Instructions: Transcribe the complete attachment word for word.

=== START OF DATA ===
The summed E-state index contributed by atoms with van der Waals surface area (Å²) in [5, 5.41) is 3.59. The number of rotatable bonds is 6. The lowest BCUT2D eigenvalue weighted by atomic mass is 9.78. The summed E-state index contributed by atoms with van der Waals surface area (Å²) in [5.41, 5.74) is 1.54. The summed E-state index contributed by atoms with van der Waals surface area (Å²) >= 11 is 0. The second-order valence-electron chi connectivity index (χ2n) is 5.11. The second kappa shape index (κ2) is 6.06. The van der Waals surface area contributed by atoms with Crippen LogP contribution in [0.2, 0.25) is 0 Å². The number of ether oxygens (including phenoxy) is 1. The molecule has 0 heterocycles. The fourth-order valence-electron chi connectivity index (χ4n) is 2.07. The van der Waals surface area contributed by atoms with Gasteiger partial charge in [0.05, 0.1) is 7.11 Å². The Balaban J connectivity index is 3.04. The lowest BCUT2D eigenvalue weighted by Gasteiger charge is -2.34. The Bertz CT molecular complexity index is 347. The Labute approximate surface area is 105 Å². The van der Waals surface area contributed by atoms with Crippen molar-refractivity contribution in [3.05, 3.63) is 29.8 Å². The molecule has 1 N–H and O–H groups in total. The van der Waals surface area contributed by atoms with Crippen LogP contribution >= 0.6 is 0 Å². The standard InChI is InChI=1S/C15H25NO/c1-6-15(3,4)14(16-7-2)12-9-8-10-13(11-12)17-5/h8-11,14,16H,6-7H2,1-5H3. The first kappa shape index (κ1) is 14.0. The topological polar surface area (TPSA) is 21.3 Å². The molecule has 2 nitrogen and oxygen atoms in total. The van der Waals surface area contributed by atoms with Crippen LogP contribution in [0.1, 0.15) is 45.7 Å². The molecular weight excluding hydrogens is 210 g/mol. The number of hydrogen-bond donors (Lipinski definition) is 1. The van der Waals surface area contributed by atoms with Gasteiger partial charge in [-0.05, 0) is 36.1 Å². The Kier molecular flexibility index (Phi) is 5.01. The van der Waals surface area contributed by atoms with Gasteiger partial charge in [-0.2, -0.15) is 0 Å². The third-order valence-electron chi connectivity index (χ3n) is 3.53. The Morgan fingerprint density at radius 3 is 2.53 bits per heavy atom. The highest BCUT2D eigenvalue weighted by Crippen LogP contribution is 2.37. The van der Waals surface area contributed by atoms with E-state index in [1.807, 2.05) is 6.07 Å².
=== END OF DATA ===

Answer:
The summed E-state index contributed by atoms with van der Waals surface area (Å²) in [5, 5.41) is 3.59. The number of rotatable bonds is 6. The lowest BCUT2D eigenvalue weighted by atomic mass is 9.78. The summed E-state index contributed by atoms with van der Waals surface area (Å²) in [5.41, 5.74) is 1.54. The summed E-state index contributed by atoms with van der Waals surface area (Å²) >= 11 is 0. The second-order valence-electron chi connectivity index (χ2n) is 5.11. The second kappa shape index (κ2) is 6.06. The van der Waals surface area contributed by atoms with Crippen LogP contribution in [0.2, 0.25) is 0 Å². The number of ether oxygens (including phenoxy) is 1. The molecule has 0 heterocycles. The fourth-order valence-electron chi connectivity index (χ4n) is 2.07. The van der Waals surface area contributed by atoms with Gasteiger partial charge in [0.05, 0.1) is 7.11 Å². The Balaban J connectivity index is 3.04. The lowest BCUT2D eigenvalue weighted by Gasteiger charge is -2.34. The Bertz CT molecular complexity index is 347. The Labute approximate surface area is 105 Å². The van der Waals surface area contributed by atoms with Crippen molar-refractivity contribution in [3.05, 3.63) is 29.8 Å². The molecule has 1 N–H and O–H groups in total. The van der Waals surface area contributed by atoms with Crippen LogP contribution >= 0.6 is 0 Å². The standard InChI is InChI=1S/C15H25NO/c1-6-15(3,4)14(16-7-2)12-9-8-10-13(11-12)17-5/h8-11,14,16H,6-7H2,1-5H3. The first kappa shape index (κ1) is 14.0. The topological polar surface area (TPSA) is 21.3 Å². The molecule has 2 nitrogen and oxygen atoms in total. The van der Waals surface area contributed by atoms with Crippen LogP contribution in [0.1, 0.15) is 45.7 Å². The molecular weight excluding hydrogens is 210 g/mol. The number of hydrogen-bond donors (Lipinski definition) is 1. The van der Waals surface area contributed by atoms with Gasteiger partial charge in [-0.05, 0) is 36.1 Å². The Kier molecular flexibility index (Phi) is 5.01. The van der Waals surface area contributed by atoms with Gasteiger partial charge in [-0.2, -0.15) is 0 Å². The third-order valence-electron chi connectivity index (χ3n) is 3.53. The Morgan fingerprint density at radius 3 is 2.53 bits per heavy atom. The highest BCUT2D eigenvalue weighted by Crippen LogP contribution is 2.37. The van der Waals surface area contributed by atoms with E-state index in [1.807, 2.05) is 6.07 Å².